Elizabeth Doney Havre Daily News email@example.com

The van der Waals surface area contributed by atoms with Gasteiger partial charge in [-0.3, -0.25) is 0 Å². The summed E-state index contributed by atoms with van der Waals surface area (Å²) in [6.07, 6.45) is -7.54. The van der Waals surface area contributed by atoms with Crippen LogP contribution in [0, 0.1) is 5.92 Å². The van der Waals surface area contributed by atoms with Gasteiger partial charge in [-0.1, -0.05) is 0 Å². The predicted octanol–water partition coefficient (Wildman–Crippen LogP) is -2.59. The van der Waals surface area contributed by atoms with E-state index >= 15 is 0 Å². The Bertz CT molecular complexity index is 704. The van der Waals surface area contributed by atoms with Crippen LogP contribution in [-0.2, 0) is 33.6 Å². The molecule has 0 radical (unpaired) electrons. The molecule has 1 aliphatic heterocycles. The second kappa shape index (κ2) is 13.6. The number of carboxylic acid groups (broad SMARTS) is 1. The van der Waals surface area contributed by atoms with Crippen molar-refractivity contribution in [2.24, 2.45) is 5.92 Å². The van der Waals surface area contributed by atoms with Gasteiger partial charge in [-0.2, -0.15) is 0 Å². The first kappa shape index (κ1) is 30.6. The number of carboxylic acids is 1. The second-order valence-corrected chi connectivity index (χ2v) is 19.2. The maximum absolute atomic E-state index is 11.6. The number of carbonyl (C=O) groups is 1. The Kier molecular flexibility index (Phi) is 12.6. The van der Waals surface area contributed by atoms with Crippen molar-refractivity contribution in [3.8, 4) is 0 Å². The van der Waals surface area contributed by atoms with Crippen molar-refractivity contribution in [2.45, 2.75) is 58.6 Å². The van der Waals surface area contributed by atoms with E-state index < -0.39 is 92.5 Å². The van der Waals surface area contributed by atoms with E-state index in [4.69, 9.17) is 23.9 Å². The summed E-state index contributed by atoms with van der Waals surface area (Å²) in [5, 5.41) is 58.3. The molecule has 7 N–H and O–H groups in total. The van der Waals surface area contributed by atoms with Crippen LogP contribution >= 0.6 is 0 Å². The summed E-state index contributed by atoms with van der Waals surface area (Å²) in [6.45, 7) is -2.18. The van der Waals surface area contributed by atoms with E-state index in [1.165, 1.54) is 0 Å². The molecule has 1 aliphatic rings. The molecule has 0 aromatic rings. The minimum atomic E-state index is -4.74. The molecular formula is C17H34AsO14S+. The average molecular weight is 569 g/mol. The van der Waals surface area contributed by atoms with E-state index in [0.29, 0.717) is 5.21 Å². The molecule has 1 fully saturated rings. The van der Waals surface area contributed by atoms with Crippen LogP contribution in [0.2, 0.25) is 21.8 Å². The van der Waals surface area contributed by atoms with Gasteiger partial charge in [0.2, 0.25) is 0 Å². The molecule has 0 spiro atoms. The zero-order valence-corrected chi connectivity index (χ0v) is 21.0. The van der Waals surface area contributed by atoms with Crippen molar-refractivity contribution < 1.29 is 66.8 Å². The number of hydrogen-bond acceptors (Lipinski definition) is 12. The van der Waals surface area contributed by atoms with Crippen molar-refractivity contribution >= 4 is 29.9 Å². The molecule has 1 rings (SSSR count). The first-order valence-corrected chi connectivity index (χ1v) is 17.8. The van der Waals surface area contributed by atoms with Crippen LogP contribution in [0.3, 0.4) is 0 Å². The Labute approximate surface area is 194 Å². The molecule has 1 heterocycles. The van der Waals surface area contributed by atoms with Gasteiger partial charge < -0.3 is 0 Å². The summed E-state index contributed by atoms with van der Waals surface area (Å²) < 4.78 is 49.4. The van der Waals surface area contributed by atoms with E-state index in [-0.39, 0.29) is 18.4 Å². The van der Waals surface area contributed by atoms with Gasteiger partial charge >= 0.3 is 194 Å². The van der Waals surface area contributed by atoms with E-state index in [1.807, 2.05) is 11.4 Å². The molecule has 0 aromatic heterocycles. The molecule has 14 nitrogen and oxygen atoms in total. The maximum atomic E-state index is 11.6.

Last Wednesday, the Hill County District Court appointed five new volunteers to become a voice for the abused and neglected children of the area and serve on the non-profit organization called CASA (Court Appointed Special Advocates for Abused Children). CASA is a national program that began in Seattle in the late 1970s by a judge who noticed that nobody was speaking for the abused and neglected children in the courtroom. It grew into the only volunteer organization that empowers everyday citizens as appointed members of the court in an overburden social welfare system. Hill County adopted the CASA program for the past decade and began to implement it’s objectives in their own courtroom proceedings involving children beginning with 12th Judicial District Court Judge John Warner and continuing with current District Judge David Rice. “Havre doesn’t have the kids actually come into court, though some courts do,” Rice said. “I am pondering that in these abuse and neglect cases. Right now, CASA means that there is an organized program with trained advocates who will represent the interest of these children in the courtroom. I think it has been very effective for the kids to have a voice in these matters.” The new CASA’s are Lyle Dille, Dena Rudio, Juanita Kinniburgh, Linda Gerhart, Debe VandeBoom and they join the longtime member Kelly Mazurkiewicz and director of the Havre CASA, Joanne Kurtz. “Abuse and neglect cases are overloaded in Hill County and yet I go into this very hesitantly because of the tremendous amount of responsibility. I know that these children need an advocate more than anyone ... they need a voice. I want to make sure that it’s there,” said new CASA Juanita Kinniburgh, a mother of five and grandmother of 14. The volunteers will be responsible for gathering information pertinent to the child’s case from various sources including family members, doctors, school officials, lawyers, social workers and others. They will then evaluate the documentation and prepare a written report to Judge Rice that is non-judgmental and speaks for the best interest of the child they are assigned to represent. They will be present in the courtroom with their evaluation. The CASAs have gone through 30 hours of training and will continue to update their training every year with at least 12 additional hours. They each will be assigned one child by the guardian ad litem involved in the cases, attorney Bob Peterson. According to Peterson, “The whole point of the organization is to assist the judge in making good decisions about what to do with children that are abused or neglected by parents.” Peterson estimates that there are roughly 30 child welfare cases open right now in Hill County District Court, six of which will be represented by a CASA. The nation has more than 225,000 welfare cases open in the United States with only 50,000 represented by a CASA. The main goals that each advocate must remain focused on are; to speak for the best interests of the abused and neglected children; and to make a difference ... one child at a time. Funding for CASA is limited and provided in part by United Way and the Supreme Court Administrators Office on a case to case basis. Donations are welcome and accepted as the cost of assigning a advocate to a child is approximately $841. The Havre CASA Office is located at the District IV Human Resources Development Council building at 2229 Fifth Ave. To become involved with CASA, can contact Joanne Kurtz, director at 265-6743, ext. 135.